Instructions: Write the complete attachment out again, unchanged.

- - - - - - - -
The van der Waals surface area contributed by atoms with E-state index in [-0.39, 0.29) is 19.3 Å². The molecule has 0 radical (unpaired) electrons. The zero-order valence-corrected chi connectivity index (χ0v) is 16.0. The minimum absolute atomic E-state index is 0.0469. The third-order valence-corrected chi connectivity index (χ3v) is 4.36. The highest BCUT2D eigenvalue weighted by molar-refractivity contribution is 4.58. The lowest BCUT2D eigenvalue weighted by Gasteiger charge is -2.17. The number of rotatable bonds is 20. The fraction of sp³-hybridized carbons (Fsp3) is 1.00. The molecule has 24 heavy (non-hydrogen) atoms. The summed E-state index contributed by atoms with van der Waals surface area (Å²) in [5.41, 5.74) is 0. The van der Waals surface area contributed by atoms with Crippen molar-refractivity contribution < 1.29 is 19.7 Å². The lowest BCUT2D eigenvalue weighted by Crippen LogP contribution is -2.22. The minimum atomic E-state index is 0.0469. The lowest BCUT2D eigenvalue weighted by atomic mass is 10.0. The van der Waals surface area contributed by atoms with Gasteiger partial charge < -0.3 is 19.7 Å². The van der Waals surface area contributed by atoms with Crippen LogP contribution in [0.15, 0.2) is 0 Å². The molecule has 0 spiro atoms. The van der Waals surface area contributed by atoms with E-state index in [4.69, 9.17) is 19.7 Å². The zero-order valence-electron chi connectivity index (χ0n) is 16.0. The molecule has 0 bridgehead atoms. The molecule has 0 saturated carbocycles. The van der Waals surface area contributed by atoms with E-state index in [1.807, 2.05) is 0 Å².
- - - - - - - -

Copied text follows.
The van der Waals surface area contributed by atoms with E-state index in [-0.39, 0.29) is 19.3 Å². The molecule has 0 radical (unpaired) electrons. The zero-order valence-corrected chi connectivity index (χ0v) is 16.0. The minimum absolute atomic E-state index is 0.0469. The third-order valence-corrected chi connectivity index (χ3v) is 4.36. The highest BCUT2D eigenvalue weighted by molar-refractivity contribution is 4.58. The lowest BCUT2D eigenvalue weighted by Gasteiger charge is -2.17. The number of rotatable bonds is 20. The fraction of sp³-hybridized carbons (Fsp3) is 1.00. The molecule has 24 heavy (non-hydrogen) atoms. The summed E-state index contributed by atoms with van der Waals surface area (Å²) in [5.41, 5.74) is 0. The van der Waals surface area contributed by atoms with Crippen molar-refractivity contribution < 1.29 is 19.7 Å². The lowest BCUT2D eigenvalue weighted by Crippen LogP contribution is -2.22. The minimum atomic E-state index is 0.0469. The lowest BCUT2D eigenvalue weighted by atomic mass is 10.0. The van der Waals surface area contributed by atoms with Gasteiger partial charge < -0.3 is 19.7 Å². The van der Waals surface area contributed by atoms with Crippen LogP contribution in [0.15, 0.2) is 0 Å². The molecule has 0 spiro atoms. The van der Waals surface area contributed by atoms with E-state index in [4.69, 9.17) is 19.7 Å². The zero-order valence-electron chi connectivity index (χ0n) is 16.0. The molecule has 0 bridgehead atoms. The molecule has 0 saturated carbocycles. The van der Waals surface area contributed by atoms with E-state index in [1.807, 2.05) is 0 Å².